LANCASTER — Pattie A. Clay Regional Medical Center will make its first foray outside Madison County by putting a new primary care center in neighboring Garrard County.
The center will include three leased modular buildings housing an internal medicine specialist, an outpatient laboratory, and a multi-specialty clinic, said Bob Hudson, president and CEO of Pattie A. Clay.
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"They should be operational in January," Hudson announced Monday in Lancaster.
The buildings will go on a six-acre property on Ky. 52 on Lancaster's east side that previously was the site of Southern States. The care center will employ 10 to 15 people.
The Richmond hospital purchased the property for $165,000. A ceremonial "passing of the deed" was made at Monday's announcement in Lancaster.
Hudson said the primary care center could offer rotating specialists in orthopedics, gastroenterology, obstetrics, pulmonary care and cardiology. It will not offer overnight care.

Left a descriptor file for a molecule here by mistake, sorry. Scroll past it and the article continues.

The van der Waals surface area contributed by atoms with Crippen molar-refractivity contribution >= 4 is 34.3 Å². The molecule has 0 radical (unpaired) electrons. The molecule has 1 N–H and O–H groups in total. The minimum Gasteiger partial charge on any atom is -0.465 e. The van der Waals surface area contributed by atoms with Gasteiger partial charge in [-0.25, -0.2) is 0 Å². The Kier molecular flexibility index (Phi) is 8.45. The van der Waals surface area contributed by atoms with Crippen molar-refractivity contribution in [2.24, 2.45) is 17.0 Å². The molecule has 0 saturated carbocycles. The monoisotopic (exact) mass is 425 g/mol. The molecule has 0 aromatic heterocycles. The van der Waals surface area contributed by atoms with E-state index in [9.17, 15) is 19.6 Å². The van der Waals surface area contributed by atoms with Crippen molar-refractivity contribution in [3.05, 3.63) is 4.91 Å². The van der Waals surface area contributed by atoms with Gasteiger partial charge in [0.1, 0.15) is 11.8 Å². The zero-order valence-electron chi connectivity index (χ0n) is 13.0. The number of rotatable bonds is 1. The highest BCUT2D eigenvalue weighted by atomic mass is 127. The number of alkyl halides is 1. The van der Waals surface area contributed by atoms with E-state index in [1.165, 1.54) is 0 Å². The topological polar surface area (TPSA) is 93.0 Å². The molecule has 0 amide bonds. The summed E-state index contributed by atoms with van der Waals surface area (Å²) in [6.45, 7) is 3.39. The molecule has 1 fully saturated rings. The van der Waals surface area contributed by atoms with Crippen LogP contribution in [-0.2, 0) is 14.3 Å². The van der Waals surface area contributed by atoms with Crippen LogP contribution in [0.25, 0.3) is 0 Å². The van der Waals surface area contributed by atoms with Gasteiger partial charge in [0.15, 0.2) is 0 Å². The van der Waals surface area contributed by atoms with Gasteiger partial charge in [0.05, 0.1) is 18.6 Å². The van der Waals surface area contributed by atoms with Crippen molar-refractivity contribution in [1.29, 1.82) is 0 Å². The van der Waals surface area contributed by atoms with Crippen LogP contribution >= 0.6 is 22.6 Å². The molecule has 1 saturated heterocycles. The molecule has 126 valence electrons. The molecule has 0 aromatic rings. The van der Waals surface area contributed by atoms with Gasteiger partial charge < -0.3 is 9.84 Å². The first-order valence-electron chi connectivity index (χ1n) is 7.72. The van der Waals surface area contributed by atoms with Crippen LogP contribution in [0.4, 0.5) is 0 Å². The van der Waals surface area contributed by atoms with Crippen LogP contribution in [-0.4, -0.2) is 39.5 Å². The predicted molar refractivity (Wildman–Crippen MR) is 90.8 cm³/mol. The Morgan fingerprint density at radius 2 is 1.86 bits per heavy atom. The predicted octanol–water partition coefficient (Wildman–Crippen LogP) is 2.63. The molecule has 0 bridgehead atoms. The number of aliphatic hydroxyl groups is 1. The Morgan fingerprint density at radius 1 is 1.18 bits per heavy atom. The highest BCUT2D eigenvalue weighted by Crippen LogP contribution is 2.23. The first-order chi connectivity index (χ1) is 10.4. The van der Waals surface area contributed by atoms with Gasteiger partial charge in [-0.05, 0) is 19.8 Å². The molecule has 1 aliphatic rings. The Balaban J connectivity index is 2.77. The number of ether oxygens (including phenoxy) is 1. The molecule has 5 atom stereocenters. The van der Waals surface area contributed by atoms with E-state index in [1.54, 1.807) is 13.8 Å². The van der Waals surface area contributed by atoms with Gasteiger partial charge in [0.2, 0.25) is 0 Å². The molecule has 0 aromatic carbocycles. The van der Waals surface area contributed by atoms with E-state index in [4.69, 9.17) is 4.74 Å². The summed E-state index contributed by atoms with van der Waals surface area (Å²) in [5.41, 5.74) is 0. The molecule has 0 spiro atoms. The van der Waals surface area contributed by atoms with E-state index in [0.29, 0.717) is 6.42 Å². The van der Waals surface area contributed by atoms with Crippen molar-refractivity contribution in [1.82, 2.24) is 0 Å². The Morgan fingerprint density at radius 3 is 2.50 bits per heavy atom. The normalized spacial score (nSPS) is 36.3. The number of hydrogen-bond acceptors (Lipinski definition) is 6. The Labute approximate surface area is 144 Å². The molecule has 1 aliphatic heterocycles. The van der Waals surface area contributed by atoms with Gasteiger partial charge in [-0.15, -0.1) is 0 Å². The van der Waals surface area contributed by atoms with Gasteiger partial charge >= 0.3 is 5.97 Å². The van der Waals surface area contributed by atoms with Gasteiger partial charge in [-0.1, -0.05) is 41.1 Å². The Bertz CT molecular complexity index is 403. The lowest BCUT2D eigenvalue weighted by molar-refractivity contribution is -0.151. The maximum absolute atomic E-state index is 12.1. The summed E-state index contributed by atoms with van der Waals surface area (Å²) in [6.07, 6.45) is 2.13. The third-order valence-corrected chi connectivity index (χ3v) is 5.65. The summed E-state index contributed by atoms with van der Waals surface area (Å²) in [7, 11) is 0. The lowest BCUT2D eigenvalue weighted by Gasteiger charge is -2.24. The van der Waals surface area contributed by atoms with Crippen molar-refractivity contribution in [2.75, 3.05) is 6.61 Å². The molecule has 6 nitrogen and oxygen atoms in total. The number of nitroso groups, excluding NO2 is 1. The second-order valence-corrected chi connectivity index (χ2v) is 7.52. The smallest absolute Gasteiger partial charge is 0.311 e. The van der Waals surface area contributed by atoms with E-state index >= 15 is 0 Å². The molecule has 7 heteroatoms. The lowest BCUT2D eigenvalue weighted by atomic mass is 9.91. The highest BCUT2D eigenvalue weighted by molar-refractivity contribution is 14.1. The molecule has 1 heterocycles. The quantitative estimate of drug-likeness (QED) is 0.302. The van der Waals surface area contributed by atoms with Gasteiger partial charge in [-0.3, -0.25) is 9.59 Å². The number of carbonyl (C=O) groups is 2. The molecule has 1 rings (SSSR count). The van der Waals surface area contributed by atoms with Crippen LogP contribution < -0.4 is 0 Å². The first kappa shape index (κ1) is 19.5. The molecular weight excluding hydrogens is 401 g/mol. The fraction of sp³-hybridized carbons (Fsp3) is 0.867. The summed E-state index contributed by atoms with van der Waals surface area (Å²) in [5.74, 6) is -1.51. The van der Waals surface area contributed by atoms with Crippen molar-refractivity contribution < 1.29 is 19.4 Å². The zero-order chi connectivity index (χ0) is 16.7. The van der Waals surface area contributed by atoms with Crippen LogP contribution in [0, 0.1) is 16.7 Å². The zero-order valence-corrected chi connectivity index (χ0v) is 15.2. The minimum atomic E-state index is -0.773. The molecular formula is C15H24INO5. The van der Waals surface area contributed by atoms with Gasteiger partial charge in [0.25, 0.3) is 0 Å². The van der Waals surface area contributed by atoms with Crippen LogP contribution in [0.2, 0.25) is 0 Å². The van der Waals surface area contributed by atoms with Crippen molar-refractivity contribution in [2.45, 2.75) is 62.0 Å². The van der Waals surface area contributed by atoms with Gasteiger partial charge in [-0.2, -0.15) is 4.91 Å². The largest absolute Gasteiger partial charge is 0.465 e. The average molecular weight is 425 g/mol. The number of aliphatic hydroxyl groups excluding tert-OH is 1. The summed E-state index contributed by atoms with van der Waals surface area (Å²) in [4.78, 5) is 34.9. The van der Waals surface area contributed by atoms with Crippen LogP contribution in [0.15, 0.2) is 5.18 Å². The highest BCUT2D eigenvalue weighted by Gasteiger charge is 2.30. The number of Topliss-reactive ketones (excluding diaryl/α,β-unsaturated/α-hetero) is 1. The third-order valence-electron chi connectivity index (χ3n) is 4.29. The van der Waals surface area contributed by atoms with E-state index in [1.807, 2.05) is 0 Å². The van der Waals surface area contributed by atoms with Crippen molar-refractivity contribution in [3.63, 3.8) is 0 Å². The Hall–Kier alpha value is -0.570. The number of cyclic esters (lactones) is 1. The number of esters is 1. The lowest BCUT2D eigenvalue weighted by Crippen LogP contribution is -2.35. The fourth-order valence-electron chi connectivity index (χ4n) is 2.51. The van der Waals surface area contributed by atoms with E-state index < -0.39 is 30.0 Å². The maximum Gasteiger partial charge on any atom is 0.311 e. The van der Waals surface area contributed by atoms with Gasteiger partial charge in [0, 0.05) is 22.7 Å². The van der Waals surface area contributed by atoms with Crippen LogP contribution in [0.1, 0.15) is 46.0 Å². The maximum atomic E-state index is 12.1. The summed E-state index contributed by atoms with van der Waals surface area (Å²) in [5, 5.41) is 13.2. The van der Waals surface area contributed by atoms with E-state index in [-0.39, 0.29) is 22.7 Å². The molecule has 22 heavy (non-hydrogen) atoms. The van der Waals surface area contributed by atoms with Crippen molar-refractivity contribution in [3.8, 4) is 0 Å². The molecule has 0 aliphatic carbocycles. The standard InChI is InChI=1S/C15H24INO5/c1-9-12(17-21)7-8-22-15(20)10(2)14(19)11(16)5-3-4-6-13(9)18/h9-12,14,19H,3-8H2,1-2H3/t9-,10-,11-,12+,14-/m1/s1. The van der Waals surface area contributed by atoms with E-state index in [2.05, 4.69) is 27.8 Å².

Eventually Pattie A. Clay hopes to put a building on the site.
"Down the road, if we put the medical office building on the property and an acute care center on the property, the cost will be approximately $5 million," Hudson said.
Lancaster has been without a hospital since Garrard County Memorial Hospital closed in 2003.
State Rep. Lonnie Napier, R-Lancaster, said he called Hudson months ago to see if Pattie A. Clay officials would be interested in bringing services to Garrard County.
At the time of that call, Hudson and his administrative team were already considering an expansion into Garrard County.
"It was kind of like a Reese's cup; the peanut butter and chocolate kind of merged together," Hudson said.
Garrard County's rapid growth and underserved medical needs were primary factors in bringing facilities to Lancaster, Hudson said. The U.S. Census estimates that between April 1, 2000, and July 1, 2007, Garrard County's population grew by 15.2 percent, making it the eighth fastest-growing county in the state.
During a question-and-answer period, Ruth Ross said her husband Harold "Bob" Ross, who died in 2003, received chemotherapy at Pattie A. Clay.
"And we could have not been treated any nicer," Ruth Ross said.
"We are not the 900-pound gorilla," Hudson said. "We try to definitely do what's right for the patient. And we try to do what's right for the community as well."
Pattie A. Clay takes its name from a woman who took in wounded Civil War soldiers in her home. When she died in 1892, her husband gave a cottage in her name to start a new hospital.
Today Pattie A. Clay Regional Medical Center has a 105-bed hospital in Richmond and employs about 650 people.